Nothing will dampen our enthusiasm for the borlotti and we’ll make sure we grow rather more this year so we don’t have to resort to eating the cremated remains of what is a truly lovely, protein rich and flavoursome bean.
But today we are dust and ashes after another disturbed night. The automatic gate on the car park has broken and so it’s permanently open and an invitation to all and sundry to have a poke around. At around 23.00 all hell broke out on the in-house WhatsApp group when one of our neighbours posted that they’d found a couple down there; he was searching the recycling bins for wine bottles while she was having a good old toke on a crack pipe. We often have overnighters down there because there’s a huge homelessness problem in Bath and it’s relatively safe and sheltered. So we all calmed down and went to bed and then, at four, the fox came by, howling, and once again I was away with the wild things.
On the plus side we’ve had our first vaccinations. Part of the reason for the disturbed night was that I was on high alert looking for untoward symptoms of any kind of reaction. What’s the difference between feeling a bit warm and having the beginnings of a fatal fever – imagination, that’s what! When we arrived at the centre – what was probably a rather swish dance hall about seventy years ago – we were welcomed by a multitude of lovely and courageous volunteers who ushered us past the questionnaires and thermometers. The first of them threw me when she said “I know you, I’m sure I know you.” – Middle aged, blue eyes, blond hair and a face mask weren’t helping my creaking memory at all. Then, even more disconcertingly she said “you won’t remember me but you buried both my parents – you were very kind to me.” Double funerals are vanishingly rare in my experience so at least that narrowed it down to two – both unforgettable; and in one of them the bereaved daughter had been part of the Greenwich Village/Andy Warhol scene, but she was tall and dark, and so that left only one candidate and I was sure it wasn’t her.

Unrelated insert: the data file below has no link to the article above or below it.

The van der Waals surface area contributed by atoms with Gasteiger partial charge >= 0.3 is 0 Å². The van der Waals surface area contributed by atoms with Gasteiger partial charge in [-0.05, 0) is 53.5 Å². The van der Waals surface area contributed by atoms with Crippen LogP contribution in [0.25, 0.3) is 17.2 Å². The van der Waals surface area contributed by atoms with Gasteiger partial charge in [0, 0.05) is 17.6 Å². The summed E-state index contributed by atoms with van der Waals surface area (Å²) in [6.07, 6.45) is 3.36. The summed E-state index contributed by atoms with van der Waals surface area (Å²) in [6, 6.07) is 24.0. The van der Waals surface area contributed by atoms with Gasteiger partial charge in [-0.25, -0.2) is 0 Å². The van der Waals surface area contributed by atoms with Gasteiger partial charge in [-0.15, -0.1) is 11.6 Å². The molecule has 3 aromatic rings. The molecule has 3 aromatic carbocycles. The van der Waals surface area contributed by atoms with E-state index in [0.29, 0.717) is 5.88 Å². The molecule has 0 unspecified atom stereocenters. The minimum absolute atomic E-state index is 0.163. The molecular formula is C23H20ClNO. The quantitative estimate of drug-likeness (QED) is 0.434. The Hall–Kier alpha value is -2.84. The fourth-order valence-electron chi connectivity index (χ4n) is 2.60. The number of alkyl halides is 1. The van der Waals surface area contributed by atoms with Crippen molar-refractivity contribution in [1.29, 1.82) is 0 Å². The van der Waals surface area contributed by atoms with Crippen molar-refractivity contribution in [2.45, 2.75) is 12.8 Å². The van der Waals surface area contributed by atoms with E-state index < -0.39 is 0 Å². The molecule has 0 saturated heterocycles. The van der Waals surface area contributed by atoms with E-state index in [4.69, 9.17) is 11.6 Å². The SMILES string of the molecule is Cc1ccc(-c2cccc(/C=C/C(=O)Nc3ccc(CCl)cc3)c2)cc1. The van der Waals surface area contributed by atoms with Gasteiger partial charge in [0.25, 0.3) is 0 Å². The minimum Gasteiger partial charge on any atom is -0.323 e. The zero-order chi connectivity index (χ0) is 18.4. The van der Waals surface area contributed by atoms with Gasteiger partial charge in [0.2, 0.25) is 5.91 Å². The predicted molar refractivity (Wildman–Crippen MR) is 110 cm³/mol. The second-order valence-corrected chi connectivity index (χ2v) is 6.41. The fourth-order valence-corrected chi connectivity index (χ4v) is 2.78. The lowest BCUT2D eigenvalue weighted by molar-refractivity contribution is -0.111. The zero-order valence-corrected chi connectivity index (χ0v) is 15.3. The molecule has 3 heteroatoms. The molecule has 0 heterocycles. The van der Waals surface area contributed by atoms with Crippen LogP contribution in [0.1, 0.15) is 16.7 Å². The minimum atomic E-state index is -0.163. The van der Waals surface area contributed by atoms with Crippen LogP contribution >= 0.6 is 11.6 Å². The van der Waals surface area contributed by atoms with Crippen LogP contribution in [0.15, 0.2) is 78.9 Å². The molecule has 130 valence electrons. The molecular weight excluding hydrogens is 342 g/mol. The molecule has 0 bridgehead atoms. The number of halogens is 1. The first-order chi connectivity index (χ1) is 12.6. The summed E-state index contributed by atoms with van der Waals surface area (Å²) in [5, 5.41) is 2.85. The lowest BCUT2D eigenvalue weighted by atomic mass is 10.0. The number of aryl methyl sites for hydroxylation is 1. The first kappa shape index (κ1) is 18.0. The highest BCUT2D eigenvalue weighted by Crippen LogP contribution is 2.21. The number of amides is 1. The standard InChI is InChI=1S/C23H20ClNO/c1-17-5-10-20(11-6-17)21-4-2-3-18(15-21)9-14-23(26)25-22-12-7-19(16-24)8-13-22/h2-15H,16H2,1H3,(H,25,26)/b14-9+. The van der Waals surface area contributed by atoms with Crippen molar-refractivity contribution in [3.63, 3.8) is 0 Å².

Of course by this time we’d been ushered down the production line and were being interrogated for the second time and injected with something that looked like strawberry smoothie. I was expecting some revelatory feeling of liberation to immerse me but nothing came, and so we walked back around to the front of the building so I could find my mystery woman. It emerged, when we spoke again, that I hadn’t buried her parents simultaneously but one at a time; several years apart, and I remembered her well; a free spirit who during her teenage years had regularly scandalised the village by being human.
This morning we went for a walk early, before the runners and cyclists and nordik walkers got there in their breathless crocodiles. The river was running frighteningly high. When it runs in its canalized walls it’s silent, but wherever it’s divided by bridge piers it forms into muscular waves; anatomical diagrams of deltoids and biceps and pectorals feeling at the walls and banks for any weakness like an absurdly powerful masseur. The three steps of Pulteney Weir have disappeared once again under the torrent. This winter it’s been every couple of weeks that we’ve seen the scary sight of floodwater. For goodness’ sake is anybody listening?